Below is the continuation of the weight loss journey of Wolfgang The Beagle. For anyone out there with a morbidly obese dog, Wolfie is proof change can and WILL happen. Put time and effort in, and you too can make a difference in your dog’s health. Your beloved four-legged family member will be forever grateful and it’s never too late to start. Please do your part to keep your dog alive and healthy for as long as possible. He will thank you with lots of hugs and kisses! And now, Part Two of Wolfgang’s powerful story. Here, Wolfie’s Mom Erin talks about how to start your dog’s life changing weight loss journey and her tips on how to succeed (tip: just like dog running, it’s about consistency!).
We are so proud of what you have done, and spreading awareness about extreme canine obesity is so important. What advice would you have for a dog owner who feels their dog is severely obese and not know where to start?
We feel really passionate about trying to show people that morbid obesity in pets is a form of abuse, it is just not a form of abuse that is seen or talked about often. A morbidly obese dog is likely in joint pain (and in Jamie’s case suffered two torn knees), and could be in imminent danger of heart failure (like how Wolfgang was when he first came to live here). However, we recognize (thankfully) that most cases will not be as extreme as Wolfgang’s situation. I struggle sometimes calling morbid obesity abuse (although I personally believe in Arizona, it meets the legal definition of animal cruelty) because I don’t want to deter people from getting help. However, I also believe that unless we call it what it is (abuse), people may not realize what it is doing to the dog. My goal is just to try to help limit the number of morbidly obese dogs.
However, we also feel passionate about just helping or bringing awareness to obesity or overweight issues in dogs (even if not as extreme as Wolfgang’s situation) because we know that a dog being overweight (even if it doesn’t reach the level of abuse) can put stress on its joints and lead to other health issues. For example, if a 40 pound dog needs to lose 10 pounds, that dog needs to lose 25% of its weight, which is still a significant amount.
Regardless of whether someone is dealing with a morbidly obese dog or a dog that just has weight to lose, I would suggest the following:
- Talk with a Veterinarian first to rule out any underlying health issues and to get a calorie count for a healthy weight loss as losing too much weight too quickly is also not healthy for the dog (not all dog food has a calorie count on the bag, but it is usually available on-line). When we started helping obese dogs I was quite surprised to learn how little our dog needed to eat; we have only had one obese dog that always acted hungry which is hard to watch. In her case, we bought huge containers of green beans (and rinsed them to help remove sodium) and starting supplementing her food with green beans, because it was high fiber and low calorie so it helped keep her full.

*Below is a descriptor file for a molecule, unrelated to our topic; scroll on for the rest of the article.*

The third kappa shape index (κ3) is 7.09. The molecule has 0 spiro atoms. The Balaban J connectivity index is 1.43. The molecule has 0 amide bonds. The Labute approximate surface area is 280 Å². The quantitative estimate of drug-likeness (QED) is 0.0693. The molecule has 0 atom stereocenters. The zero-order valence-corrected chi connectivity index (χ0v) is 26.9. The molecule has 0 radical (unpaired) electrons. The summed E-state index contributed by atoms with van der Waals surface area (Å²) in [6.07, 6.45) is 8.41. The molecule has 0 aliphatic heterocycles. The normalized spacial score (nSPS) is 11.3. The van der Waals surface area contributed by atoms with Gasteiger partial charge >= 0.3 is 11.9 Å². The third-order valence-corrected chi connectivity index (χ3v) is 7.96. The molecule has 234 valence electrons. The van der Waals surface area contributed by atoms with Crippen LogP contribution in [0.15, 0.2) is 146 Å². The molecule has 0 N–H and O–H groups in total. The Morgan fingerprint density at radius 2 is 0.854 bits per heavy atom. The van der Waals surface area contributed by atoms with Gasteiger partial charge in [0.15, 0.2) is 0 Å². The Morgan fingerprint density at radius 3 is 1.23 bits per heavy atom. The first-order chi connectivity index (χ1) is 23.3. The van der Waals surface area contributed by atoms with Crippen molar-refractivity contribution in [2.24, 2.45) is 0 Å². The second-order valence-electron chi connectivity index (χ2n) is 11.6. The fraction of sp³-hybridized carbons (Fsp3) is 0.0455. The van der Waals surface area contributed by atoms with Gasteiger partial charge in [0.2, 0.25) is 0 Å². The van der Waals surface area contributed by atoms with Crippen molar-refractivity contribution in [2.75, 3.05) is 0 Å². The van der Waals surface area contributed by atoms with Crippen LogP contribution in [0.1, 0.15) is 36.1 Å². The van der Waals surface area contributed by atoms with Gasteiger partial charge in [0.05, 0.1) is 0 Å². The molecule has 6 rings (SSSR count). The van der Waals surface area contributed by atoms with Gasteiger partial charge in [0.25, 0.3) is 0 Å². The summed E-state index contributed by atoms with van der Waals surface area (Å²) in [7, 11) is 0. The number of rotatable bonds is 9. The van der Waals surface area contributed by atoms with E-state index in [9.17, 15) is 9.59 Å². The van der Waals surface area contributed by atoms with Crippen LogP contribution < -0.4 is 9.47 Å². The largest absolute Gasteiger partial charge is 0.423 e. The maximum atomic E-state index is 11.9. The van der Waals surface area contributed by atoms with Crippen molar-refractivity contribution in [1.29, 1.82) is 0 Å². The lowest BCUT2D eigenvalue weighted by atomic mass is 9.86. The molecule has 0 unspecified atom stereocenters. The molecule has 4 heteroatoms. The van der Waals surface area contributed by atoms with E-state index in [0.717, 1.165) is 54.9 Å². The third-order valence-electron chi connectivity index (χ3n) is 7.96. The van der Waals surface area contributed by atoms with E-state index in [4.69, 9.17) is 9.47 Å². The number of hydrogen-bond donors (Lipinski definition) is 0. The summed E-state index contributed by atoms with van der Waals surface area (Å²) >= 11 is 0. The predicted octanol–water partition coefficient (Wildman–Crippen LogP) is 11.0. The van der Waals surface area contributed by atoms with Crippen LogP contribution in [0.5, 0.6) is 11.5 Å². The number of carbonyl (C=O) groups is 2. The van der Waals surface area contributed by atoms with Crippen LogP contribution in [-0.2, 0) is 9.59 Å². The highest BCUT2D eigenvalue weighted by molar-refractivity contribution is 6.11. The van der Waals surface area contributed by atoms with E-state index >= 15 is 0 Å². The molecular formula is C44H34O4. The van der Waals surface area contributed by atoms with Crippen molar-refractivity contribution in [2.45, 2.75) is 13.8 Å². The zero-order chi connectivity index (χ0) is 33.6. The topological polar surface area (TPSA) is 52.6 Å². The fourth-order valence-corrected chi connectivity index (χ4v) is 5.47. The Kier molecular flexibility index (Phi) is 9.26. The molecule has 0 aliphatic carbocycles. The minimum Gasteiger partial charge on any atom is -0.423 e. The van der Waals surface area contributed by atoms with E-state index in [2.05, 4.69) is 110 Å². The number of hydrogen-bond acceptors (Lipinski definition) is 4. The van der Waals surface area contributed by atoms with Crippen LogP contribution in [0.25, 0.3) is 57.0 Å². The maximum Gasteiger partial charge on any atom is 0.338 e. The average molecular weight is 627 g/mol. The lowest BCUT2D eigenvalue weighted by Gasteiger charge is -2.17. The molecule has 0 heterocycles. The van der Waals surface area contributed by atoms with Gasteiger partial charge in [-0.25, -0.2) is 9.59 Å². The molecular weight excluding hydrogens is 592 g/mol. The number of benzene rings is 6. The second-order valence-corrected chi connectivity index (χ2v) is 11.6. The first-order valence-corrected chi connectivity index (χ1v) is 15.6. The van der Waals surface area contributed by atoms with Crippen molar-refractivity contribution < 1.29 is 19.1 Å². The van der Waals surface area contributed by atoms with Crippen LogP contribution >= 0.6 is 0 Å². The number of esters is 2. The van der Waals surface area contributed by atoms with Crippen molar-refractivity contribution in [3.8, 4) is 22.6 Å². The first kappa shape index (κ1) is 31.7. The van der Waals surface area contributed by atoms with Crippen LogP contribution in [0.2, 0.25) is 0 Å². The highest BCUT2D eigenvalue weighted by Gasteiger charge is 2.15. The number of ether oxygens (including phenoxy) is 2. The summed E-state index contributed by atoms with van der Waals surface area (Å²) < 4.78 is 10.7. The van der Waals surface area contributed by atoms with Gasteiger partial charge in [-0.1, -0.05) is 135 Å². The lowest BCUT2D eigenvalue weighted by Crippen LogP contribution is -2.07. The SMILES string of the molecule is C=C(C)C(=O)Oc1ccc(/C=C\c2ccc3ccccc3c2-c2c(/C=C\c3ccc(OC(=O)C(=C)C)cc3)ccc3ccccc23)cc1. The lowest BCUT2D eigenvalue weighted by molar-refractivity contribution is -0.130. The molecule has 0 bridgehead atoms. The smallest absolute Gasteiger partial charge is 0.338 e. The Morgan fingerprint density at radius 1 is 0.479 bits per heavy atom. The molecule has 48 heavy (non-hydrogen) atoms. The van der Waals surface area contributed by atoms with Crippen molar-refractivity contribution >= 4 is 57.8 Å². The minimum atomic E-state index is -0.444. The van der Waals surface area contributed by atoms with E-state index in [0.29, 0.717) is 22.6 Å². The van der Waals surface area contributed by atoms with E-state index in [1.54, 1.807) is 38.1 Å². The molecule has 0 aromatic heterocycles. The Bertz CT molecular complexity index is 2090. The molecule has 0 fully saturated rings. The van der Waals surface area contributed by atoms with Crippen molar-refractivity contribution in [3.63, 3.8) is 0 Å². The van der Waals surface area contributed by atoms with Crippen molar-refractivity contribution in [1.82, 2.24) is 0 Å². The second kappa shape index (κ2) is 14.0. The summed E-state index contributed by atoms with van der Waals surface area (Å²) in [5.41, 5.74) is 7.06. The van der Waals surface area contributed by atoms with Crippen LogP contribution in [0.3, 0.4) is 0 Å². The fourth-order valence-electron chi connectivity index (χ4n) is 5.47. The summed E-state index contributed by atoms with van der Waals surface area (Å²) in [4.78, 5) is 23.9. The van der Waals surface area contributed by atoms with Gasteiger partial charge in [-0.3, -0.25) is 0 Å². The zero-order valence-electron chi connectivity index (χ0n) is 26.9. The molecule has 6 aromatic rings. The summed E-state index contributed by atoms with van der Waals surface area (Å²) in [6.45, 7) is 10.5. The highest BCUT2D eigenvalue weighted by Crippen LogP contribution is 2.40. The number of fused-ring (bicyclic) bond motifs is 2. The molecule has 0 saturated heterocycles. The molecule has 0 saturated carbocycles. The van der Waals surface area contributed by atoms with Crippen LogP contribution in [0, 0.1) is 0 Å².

- Take into consideration the calorie count in the dog’s treats, as that will start to add up. I was surprised to learn how many calories are in some treats. There are some low calorie treats out there but a lot of times (in my experience) the dog just wants a treat and doesn’t care as much what the treat is. We use carrot pieces sometimes as treats. Sometimes we also use freeze dried meat, as we know it is nutritious (even if a little higher in calories).
- Make sure everyone in the house is on board with the new plan. Obviously a dog will eat what you give it, so if a family member is sneaking the dog food, it will undermine your efforts.
- In terms of exercise, we recommend talking with your Vet first, but just start small. Wolfgang’s first walk was to the mailbox. However, it gets easier over time and when you start to see that your dog has more energy or is walking easier, it will likely encourage you to keep going. Small but consistent steps is all we think is needed to start, and you can build from there.
- If your dog has a lot of weight to lose, you will likely encounter rude people in public that have no issue telling you that your dog is fat, etc. (We have helped 5 obese dogs and we got comments on each one of the dogs. I would like to say I’ve always taken the high road when comments have been made, but that would not be accurate. It is hard to take the high road when someone is being mean to your best friend). However, please don’t let comments from others deter you from taking your dog on walks or otherwise taking your dog out on errands — the dog probably likes going, and the dog is getting more exercise just going on errands. While I know negative comments can be discouraging, I’d encourage people to remember that you are doing this for your dog/best friend, and not for the approval of random strangers. If your dog never leaves your house, it will make weight loss that much harder.
We can’t thank you enough, Erin and Chad, for your dedication to helping dogs in drastic need of help. We agree with all of your points here, and will make sure to refer this interview with anyone having questions on how and where to start their dog’s weight loss journey. You are a champion for all dogs, everywhere! To continue along on their goals of fostering these dogs, please follow Wolfgang and family on Instagram at @obese_beagle.